It was time for the private viewing of which Susan wanted no part. She hot-footed it downstairs to play with the twins until the coast was clear, then returned and began to greet incoming friends and family.

The husband's music was playing and Susan was surprised to find herself animated and chatty. She figured it was just an initial burst of energy which would give way to wailing and sobbing but that didn't happen. She was happy to see everyone who showed up, getting the chance to spend a few minutes in conversation with most of them. When the viewing hours were over she still stayed behind talking.

Meanwhile, Susan's house had been transformed into a busy mess hall. Trays of hot food were sent over from two local restaurants and people sitting in borrowed chairs were all over every square inch of space eating and talking.

Two hours later the evening viewing filled up fast and hard. People from every area of her husband's life flooded in, people she hadn't seen in twenty years and others she didn't know at all. Throughout the evening someone would approach Susan and say 'You don't know me...' and give their name to which she would counter with a story or two the husband had told her about them.

Susan couldn't move against the sea of people coming at her, she embraced everyone including a seemingly endless line of high school wrestlers. Often while hugging one person she'd be reaching over to greet the person in line behind them. This went on till it was time for her to address the packed house from the podium set up at the front of the room.

She began by telling a small story about how the husband told her he loved her the moment he saw her. She originally thought this was probably a pretty standard line, but over the years whenever he repeated it she was always surprised at his consistency and would think maybe he did actually fall in love with me the moment he saw me.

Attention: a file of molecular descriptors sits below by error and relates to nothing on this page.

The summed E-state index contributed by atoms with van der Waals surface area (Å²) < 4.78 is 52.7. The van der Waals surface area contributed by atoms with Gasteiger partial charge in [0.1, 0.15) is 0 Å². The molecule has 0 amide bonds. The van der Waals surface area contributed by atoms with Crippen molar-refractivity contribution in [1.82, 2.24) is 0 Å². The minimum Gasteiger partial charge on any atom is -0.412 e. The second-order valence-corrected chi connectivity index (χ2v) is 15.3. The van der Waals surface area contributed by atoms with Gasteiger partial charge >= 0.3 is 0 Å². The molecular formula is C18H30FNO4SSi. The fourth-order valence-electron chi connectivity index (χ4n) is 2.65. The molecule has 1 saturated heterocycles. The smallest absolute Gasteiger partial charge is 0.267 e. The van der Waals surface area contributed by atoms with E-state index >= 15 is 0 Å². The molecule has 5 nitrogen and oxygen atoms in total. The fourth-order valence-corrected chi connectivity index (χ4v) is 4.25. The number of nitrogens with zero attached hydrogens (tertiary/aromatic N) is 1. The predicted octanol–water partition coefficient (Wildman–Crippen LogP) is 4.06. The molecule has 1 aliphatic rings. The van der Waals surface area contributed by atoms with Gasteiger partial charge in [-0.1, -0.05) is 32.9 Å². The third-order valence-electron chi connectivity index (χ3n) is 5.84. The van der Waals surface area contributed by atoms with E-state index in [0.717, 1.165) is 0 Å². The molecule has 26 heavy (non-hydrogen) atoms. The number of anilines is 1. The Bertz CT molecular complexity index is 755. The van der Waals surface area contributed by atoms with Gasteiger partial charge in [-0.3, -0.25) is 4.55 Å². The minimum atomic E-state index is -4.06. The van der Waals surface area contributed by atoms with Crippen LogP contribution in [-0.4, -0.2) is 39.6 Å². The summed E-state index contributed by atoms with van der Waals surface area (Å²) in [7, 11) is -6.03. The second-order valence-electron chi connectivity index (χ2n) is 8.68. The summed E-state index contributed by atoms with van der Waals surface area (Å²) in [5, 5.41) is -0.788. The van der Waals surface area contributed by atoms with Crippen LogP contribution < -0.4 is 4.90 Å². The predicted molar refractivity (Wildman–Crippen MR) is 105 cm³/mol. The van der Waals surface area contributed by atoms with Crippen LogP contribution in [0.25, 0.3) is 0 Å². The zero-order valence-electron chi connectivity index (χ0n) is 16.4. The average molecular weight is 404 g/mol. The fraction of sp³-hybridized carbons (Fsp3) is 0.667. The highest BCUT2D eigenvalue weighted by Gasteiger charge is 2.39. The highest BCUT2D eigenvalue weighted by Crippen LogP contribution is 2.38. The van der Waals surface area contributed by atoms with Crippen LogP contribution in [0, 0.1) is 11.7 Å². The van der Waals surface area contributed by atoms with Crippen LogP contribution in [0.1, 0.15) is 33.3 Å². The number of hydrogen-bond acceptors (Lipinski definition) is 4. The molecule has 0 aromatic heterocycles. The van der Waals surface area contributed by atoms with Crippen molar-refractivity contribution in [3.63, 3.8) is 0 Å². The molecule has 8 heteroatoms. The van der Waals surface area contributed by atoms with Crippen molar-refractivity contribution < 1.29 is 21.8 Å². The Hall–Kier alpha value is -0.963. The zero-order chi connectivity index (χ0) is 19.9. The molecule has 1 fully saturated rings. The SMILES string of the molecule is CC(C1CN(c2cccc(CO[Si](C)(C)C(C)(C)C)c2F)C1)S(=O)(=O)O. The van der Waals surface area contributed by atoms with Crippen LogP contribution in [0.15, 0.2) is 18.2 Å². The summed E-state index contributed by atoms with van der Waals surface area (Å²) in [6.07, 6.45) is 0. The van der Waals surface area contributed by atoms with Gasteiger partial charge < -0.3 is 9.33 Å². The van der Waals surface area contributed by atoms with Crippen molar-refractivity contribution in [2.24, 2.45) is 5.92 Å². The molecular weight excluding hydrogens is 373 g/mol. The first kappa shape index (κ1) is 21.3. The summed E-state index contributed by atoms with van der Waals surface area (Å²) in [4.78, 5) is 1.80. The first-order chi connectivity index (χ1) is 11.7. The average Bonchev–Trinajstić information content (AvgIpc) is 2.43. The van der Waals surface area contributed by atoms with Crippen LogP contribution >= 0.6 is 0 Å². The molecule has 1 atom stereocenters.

Susan invited anyone not afraid of public speaking to come up and share a story. Cousin Lisa was first followed by her husband, Susan's youngest niece, three longtime friends and ending with the sixteen year old daughter of a family friend. When Susan couldn't coax another brave soul from the crowd she concluded by saying that it was her pleasure & privilege to have been the husband's partner for more than 25 years.

She stayed and talked beyond the viewing hours. She also got through the day without having to hit the flask.

After everyone but immediate family were gone she walked around with Jade, the aspiring funeral director to collect the guest book and all the cards from the flowers. Jade was really lovely and Susan asked about her interest in mortuary science, her schooling and how late can people stay before they get kicked out.

Afterward Susan stood alone at her husband's casket. This was it, in a few moments they would part. She reached out and pressed her hand against the wood leaving an imprint of her fingers and palm to accompany him.

She left and took the big green shamrock with her.


Dawn in D.C. said...

Your husband's picture made me smile. You were lucky to have one another for so many years.

Dawn's Dad said...

My heart is so heavy for you...

Rowan Moore Seifred said...

God Susan, I have not been over to the blahg for so long and did not know this was happening, this losing your husband. So so sorry. And thank you for sharing the experience and not just folding up into a linty ball. I'm so sorry. Rxo